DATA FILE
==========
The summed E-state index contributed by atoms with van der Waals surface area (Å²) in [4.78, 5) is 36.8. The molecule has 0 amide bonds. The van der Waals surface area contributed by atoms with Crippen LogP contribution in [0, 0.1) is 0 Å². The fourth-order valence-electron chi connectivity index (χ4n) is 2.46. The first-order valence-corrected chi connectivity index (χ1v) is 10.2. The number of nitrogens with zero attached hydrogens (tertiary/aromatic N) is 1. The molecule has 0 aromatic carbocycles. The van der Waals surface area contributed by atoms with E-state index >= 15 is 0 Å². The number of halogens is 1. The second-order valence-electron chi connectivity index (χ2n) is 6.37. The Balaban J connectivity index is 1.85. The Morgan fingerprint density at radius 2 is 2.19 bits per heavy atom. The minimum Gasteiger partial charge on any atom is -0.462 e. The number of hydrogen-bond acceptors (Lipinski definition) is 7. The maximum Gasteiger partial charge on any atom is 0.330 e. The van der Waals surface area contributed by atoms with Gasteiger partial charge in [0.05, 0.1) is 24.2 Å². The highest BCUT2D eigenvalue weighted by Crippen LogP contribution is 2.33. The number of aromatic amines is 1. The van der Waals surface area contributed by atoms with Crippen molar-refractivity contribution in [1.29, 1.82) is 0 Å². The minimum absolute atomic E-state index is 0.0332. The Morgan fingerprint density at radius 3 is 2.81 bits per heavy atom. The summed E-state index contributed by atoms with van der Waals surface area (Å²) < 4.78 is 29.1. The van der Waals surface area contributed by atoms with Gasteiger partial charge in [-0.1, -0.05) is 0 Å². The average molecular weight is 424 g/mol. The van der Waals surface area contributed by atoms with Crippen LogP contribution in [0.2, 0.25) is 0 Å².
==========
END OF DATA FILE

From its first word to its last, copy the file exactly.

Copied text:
The summed E-state index contributed by atoms with van der Waals surface area (Å²) in [4.78, 5) is 36.8. The molecule has 0 amide bonds. The van der Waals surface area contributed by atoms with Crippen LogP contribution in [0, 0.1) is 0 Å². The fourth-order valence-electron chi connectivity index (χ4n) is 2.46. The first-order valence-corrected chi connectivity index (χ1v) is 10.2. The number of nitrogens with zero attached hydrogens (tertiary/aromatic N) is 1. The molecule has 0 aromatic carbocycles. The van der Waals surface area contributed by atoms with E-state index >= 15 is 0 Å². The number of halogens is 1. The second-order valence-electron chi connectivity index (χ2n) is 6.37. The Balaban J connectivity index is 1.85. The Morgan fingerprint density at radius 2 is 2.19 bits per heavy atom. The minimum Gasteiger partial charge on any atom is -0.462 e. The number of hydrogen-bond acceptors (Lipinski definition) is 7. The maximum Gasteiger partial charge on any atom is 0.330 e. The van der Waals surface area contributed by atoms with Gasteiger partial charge in [0.05, 0.1) is 24.2 Å². The highest BCUT2D eigenvalue weighted by Crippen LogP contribution is 2.33. The number of aromatic amines is 1. The van der Waals surface area contributed by atoms with Crippen molar-refractivity contribution in [1.29, 1.82) is 0 Å². The minimum absolute atomic E-state index is 0.0332. The Morgan fingerprint density at radius 3 is 2.81 bits per heavy atom. The summed E-state index contributed by atoms with van der Waals surface area (Å²) < 4.78 is 29.1. The van der Waals surface area contributed by atoms with Gasteiger partial charge in [-0.1, -0.05) is 0 Å². The average molecular weight is 424 g/mol. The van der Waals surface area contributed by atoms with Crippen LogP contribution in [0.2, 0.25) is 0 Å².